GeodSolve performs geodesic calculations for an arbitrary ellipsoid of revolution. The shortest path between two points on the ellipsoid at (lat1, lon1) and (lat2, lon2) is called the geodesic; its length is s12 and the geodesic from point 1 to point 2 has azimuths azi1 and azi2 at the two end points. There are two standard geodesic problems:
16.776 -3.009 16d47' -3d1' W3°0'34" N16°46'33" 3:0:34W 16:46:33NAzimuths are given in degrees clockwise from north. The distance s12 is in meters.
The additional quantities computed are:
The ellipsoid is specified by its equatorial radius, a, and its flattening, f = (a − b)/a, where b is the polar semi-axis. The default values for these parameters correspond to the WGS84 ellipsoid. The method is accurate for −99 ≤ f ≤ 0.99 (corresponding to 0.01 ≤ b/a ≤ 100). Note that f is negative for a prolate ellipsoid (b > a) and that it can be entered as a fraction, e.g., 1/297. (If the value entered for f is greater than 1, its reciprocal is used.)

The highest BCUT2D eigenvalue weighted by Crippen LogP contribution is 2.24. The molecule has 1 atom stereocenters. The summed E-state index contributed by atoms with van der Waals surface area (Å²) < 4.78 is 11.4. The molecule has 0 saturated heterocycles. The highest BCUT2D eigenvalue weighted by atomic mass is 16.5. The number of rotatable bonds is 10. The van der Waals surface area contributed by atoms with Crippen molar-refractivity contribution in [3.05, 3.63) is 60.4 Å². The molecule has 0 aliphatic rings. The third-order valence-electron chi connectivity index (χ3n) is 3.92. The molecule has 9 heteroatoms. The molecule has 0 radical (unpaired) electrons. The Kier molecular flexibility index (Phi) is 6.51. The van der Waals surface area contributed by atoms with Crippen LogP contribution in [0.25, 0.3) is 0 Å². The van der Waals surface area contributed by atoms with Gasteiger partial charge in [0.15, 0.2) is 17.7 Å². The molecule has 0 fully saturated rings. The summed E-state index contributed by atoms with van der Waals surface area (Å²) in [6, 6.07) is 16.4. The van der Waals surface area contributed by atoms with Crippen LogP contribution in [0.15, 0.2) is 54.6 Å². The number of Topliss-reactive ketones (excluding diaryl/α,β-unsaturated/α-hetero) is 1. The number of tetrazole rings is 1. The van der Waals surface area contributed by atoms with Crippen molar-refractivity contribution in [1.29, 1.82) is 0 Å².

GeodSolve is accurate to about 15 nanometers (for the WGS84 ellipsoid) and gives solutions for the inverse problem for any pair of points. Many other geodesic calculators (based on Vincenty's method) fail for some inputs; for example, the NGS online inverse geodesic calculator sometimes fails to terminate.
GeodSolve, which is a simple wrapper of the GeographicLib::Geodesic class, is one of the utilities provided with GeographicLib. Geodesics can also be computed using JavaScript; see the JavaScript geodesic calculator and geodesics on Google maps. If you wish to use GeodSolve directly, download and compile GeographicLib. The algorithms are described in C. F. F. Karney, Algorithms for geodesics, J. Geodesy 87, 43–55 (2013); DOI: 10.1007/s00190-012-0578-z; addenda: geod-addenda.html. See also the Wikipedia page, Geodesics on an ellipsoid.